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Dictionary of Seventeenth-Century French Philosophers 1st Edition

2 out of 5 stars 1 customer review
ISBN-13: 978-0826418616
ISBN-10: 0826418619
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Editorial Reviews

Review

"Can you name a 17th-century French philosopher besides Descartes? The aim of this source is to make sure that the reader can....To that end, approximately 600 thinkers who published at least one work between 1601 and 1700 are included. An impressive 140 scholars from seven countries contributed the entries....This volume is most useful for obscure figures. SUMMING UP: Recommended." - Choice (CHOICE)

"...The editors cast a wide and finely meshed net, one that snares sardines as well as swordfish. They avoid the assumptions inherent in periodization by defining "the seventeenth century" in its most precise, yet arbitrary sense, 1601—1700. To be included, an individual must have published at least one work during those years. The result is two thick volumes of nearly 1400 pages with articles on nearly 600 hundred philosophers; each article includes a biography and a bibliography, which includes suggestions for further reading and, if relevant, manuscript materials and additional contemporary works. By including intellectual careers that began before 1601 or extended beyond 1700, the Dictionary also organically links the sixteenth with the seventeenth century, the seventeenth with the eighteenth.
As an intellectual historian who has engaged with the pleasures (and challenges) of writing on a seventeenth-century polymath, I find the editors' objectives and methods laudable, welcome, and consistent with recent scholarly trends...

The audience for a publication like the Dictionary is inevitably more limited than the other reference works mentioned in this review, though its interdisciplinary character makes it appealing to more than philosophers. Colleagues of mine frequently complain about the decline in seventeenth-century studies. A single reference work cannot revive a field, of course. Nevertheless, one in English that makes the intrinsic interest of its subject so apparent deserves more readers than specialists fortunate enough to live near a major research library." - April G. Shelford, H-France Review Volume 10 (2010)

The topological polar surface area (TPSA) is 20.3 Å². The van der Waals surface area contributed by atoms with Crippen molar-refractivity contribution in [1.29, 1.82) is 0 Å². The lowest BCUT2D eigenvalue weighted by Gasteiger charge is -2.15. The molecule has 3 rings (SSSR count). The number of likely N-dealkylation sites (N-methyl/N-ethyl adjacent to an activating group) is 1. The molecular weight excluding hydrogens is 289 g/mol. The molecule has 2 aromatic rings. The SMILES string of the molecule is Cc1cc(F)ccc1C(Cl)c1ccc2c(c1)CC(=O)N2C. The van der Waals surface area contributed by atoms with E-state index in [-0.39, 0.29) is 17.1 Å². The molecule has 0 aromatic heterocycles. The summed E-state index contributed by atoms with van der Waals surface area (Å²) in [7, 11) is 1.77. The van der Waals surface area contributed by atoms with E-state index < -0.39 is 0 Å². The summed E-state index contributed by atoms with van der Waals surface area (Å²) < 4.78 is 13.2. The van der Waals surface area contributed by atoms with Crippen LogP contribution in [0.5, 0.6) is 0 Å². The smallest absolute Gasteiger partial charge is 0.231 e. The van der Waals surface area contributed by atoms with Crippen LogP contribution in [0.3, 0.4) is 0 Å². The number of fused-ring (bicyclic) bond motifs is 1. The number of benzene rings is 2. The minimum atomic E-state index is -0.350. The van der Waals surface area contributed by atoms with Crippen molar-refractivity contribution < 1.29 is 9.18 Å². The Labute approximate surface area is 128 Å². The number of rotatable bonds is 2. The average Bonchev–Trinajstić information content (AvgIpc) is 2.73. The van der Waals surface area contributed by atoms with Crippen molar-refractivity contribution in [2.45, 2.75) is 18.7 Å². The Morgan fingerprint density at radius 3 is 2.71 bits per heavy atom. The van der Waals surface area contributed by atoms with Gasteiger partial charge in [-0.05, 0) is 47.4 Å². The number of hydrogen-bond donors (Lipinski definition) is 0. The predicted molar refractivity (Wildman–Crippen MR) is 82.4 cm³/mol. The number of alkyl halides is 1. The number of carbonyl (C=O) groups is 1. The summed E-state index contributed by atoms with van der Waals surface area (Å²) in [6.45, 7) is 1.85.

"Can you name a 17th-century French philosopher besides Descartes? The aim of this source is to make sure that the reader can….To that end, approximately 600 thinkers who published at least one work between 1601 and 1700 are included. An impressive 140 scholars from seven countries contributed the entries….This volume is most useful for obscure figures. SUMMING UP:  Recommended." - Choice (CHOICE)

"…The editors cast a wide and finely meshed net, one that snares sardines as well as swordfish. They avoid the assumptions inherent in periodization by defining “the seventeenth century” in its most precise, yet arbitrary sense, 1601–1700. To be included, an individual must have published at least one work during those years. The result is two thick volumes of nearly 1400 pages with articles on nearly 600 hundred philosophers; each article includes a biography and a bibliography, which includes suggestions for further reading and, if relevant, manuscript materials and additional contemporary works. By including intellectual careers that began before 1601 or extended beyond 1700, the Dictionary also organically links the sixteenth with the seventeenth century, the seventeenth with the eighteenth.